Oftentimes, when going through the divorce process, you might think about getting back
together with your stbx. Divorce can be emotionally, spiritually and physically grueling. There
are many tests to your your emotional fortitude and questions about your children’s current and
future well-being as well as fears about financial security might help sway the decision to just go
back to what you know rather than face what you don’t know.

Well, before you consider jumping back into your marriage, you may want to think about
a recent study conducted by the Family Relations group, which surveyed 545 couples and their
levels of depression and anxiety related to what they term “relationship cycling”—a pattern of
breaking up and getting back together.

The study found that those who relationship cycled had higher levels of psychological
distress and the more times they broke up and reunited, the higher the levels of depression and
anxiety each time. Rather than a reduction in these symptoms, actually the greater the
symptoms. In other words, if you think that getting back together with your stbx will alleviate the
depression and anxiety you feel about the breakup, in reality you may feel much more anxious
and depressed.

It is widely acknowledged that couples who reunite may experience temporary relief or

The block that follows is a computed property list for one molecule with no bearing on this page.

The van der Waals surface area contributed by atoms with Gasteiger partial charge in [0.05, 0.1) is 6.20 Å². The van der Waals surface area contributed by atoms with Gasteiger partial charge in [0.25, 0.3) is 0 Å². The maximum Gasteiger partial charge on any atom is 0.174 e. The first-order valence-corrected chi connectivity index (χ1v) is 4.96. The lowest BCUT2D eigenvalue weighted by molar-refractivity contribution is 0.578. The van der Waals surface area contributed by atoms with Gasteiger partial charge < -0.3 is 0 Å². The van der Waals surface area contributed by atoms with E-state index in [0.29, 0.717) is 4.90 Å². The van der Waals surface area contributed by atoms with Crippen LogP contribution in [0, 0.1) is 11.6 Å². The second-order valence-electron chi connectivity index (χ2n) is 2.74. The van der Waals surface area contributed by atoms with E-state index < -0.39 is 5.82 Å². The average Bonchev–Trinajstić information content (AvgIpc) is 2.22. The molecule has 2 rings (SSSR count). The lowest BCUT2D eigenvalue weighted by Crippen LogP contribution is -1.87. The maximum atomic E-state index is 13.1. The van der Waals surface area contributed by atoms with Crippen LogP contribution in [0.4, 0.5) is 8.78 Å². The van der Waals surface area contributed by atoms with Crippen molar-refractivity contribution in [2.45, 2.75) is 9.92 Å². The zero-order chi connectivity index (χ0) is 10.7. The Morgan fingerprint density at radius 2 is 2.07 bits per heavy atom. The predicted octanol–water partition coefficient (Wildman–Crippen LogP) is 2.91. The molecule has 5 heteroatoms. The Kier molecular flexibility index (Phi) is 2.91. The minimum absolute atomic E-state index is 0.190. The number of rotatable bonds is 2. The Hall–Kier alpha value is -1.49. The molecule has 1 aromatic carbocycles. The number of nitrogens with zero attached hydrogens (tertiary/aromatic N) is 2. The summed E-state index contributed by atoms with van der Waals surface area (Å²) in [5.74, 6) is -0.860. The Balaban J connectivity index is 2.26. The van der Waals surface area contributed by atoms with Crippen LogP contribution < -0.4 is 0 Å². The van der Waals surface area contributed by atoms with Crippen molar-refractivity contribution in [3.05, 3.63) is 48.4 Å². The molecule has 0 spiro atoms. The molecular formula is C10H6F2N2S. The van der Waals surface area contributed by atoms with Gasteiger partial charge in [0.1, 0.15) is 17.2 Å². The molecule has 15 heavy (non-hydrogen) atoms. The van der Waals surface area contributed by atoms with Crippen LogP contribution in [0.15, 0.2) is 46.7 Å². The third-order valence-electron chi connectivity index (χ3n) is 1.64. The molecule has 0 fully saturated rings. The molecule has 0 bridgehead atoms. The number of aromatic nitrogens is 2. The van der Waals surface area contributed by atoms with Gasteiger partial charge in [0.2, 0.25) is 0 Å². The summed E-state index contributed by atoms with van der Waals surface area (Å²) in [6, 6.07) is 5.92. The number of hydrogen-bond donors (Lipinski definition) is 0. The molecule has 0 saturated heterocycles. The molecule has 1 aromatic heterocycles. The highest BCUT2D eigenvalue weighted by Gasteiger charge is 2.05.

change but toxic relationship patterns quickly return. If you are considering getting back
together with your stbx—and he feels exactly the same way—there are a few things to consider:
*Have you had a deep and meaningful series of discussions about what led to the
*In these discussions, has there been blaming and shaming or individuals not taking
responsibility for their own actions,
*Has there been counseling,
*Has there been sufficient time apart to take a clear look at any changes to be made.

If the answer to any of these questions is no, I urge you to consider taking all of these
steps before re-involving yourself in the relationship again, especially if children are involved. It
is emotionally damaging to keep your children involved in relationship cycling.
It’s OK to end a toxic relationship. You will heal and survive emotionally. The emotional
distress will be temporary; however, going back into an unhealthy relationship can have
permanent effects on your—and your children’s—well being.

Take good care.